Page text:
Space for 2 bikes in the back
The boot space with back seats in use is 380 litres, with a depth of 778 mm. One or both of the backrests can be folded down to expand the volume with a floor length of 1.47 metres. This would allow the carriage of two road bikes or a lot of stuff if a couple is doing the balik kampung journey. incidentally, in the boot floor is a full-sized spare wheel, not a skinny space-saver.
Honda SENSING for three versions
Like all other Honda models, the WR-V comes with the integrated safety system suite known as Honda SENSING. This uses a single camera (but no radar) to scan the road ahead and identify possible hazards.
The camera is perhaps the most important element as the various active systems, including Adaptive Cruise Control and autonomous braking, depend on what it sees. The latest generation has a wide angle to ensure broader frontal coverage which is important to detect vehicles approaching from the sides.
LaneWatch standard for all versions
LaneWatch is not part of the Honda SENSING system but is installed in every version of the WR-V. This is a small camera mounted below the leftside door mirror to provide an image of the blind spot. The image is displayed on the centre touchscreen with clarity even at night. It only comes on when the left signal is active but the driver can also manually activate the camera if required.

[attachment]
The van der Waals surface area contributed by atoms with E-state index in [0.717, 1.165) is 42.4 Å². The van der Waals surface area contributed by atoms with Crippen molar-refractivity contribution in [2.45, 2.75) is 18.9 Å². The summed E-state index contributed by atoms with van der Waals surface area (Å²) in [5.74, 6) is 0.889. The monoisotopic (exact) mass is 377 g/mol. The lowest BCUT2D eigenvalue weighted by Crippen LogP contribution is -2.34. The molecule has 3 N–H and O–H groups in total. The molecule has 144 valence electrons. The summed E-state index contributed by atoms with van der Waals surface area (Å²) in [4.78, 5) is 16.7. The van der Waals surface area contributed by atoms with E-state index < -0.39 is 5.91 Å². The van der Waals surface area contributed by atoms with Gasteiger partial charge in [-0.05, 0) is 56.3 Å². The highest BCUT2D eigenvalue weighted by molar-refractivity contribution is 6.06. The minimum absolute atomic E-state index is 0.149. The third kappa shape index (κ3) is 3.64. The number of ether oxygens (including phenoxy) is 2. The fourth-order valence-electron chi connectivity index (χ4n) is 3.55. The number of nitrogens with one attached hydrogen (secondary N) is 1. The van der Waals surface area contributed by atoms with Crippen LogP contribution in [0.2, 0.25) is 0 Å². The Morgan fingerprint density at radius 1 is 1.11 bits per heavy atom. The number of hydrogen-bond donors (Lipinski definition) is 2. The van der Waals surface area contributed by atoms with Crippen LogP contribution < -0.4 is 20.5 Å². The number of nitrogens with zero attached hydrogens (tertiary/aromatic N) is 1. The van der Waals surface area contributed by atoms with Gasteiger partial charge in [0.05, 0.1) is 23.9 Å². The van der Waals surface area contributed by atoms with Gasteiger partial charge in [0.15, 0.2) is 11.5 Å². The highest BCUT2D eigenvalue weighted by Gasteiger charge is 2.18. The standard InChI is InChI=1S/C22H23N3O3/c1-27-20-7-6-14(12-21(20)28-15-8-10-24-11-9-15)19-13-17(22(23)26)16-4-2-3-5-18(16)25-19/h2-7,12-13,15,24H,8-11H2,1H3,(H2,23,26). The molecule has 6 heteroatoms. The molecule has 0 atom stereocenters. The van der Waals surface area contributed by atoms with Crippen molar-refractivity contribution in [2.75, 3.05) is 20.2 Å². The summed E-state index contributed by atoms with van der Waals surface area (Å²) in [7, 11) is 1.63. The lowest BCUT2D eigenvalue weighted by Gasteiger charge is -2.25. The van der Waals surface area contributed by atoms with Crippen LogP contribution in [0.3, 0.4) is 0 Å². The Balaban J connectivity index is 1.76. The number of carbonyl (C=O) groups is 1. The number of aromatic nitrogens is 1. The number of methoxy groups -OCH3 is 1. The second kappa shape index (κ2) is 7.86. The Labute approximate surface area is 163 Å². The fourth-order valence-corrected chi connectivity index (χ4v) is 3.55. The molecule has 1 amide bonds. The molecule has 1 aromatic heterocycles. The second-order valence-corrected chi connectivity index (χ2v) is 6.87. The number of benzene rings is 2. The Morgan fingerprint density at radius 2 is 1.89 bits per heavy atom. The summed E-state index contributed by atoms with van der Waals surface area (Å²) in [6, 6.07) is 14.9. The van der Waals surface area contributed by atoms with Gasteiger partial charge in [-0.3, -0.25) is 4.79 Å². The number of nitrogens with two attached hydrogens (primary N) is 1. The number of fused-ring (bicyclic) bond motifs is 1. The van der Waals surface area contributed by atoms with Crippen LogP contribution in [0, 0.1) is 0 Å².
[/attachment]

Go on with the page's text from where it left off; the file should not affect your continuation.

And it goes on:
LaneWatch is a useful innovation by Honda as it not only shows the driver the situation in the blind spot but also provides guide lines. Being positioned in the middle of the dashboard also means the driver does not have to turn the head as much as when having to look at the door mirror.
There was a rumour that Honda was going to discontinue LaneWatch, probably due to cost reasons. This may well apply to other markets where the camera is integrated with the mirror housing.
In ASEAN models like the City and WR-V, the camera appears to be a separate unit attached to the housing. This could be a lower-cost approach, allowing continued use of the feature which is why we see it in the new WR-V.
First 2 months’ stock sold
Though having a starting price of RM89,900 which is RM18,700 higher than the top Ativa and RM3,300 more than the X50, there shouldn’t be a shortage of buyers with the strength of the Honda brand.
As it is – not unusual for a new Honda model – the first two months’ stock is already taken at launch time with 2,500 bookings already received.
Perhaps the addition of another choice in the segment will ‘relieve’ the pressure on Proton and Perodua since they already have a long waiting list for those models (not that they are likely to be grateful).
The new WR-V is now at all Honda dealerships and to locate a showroom near you, visit www.honda.com.my.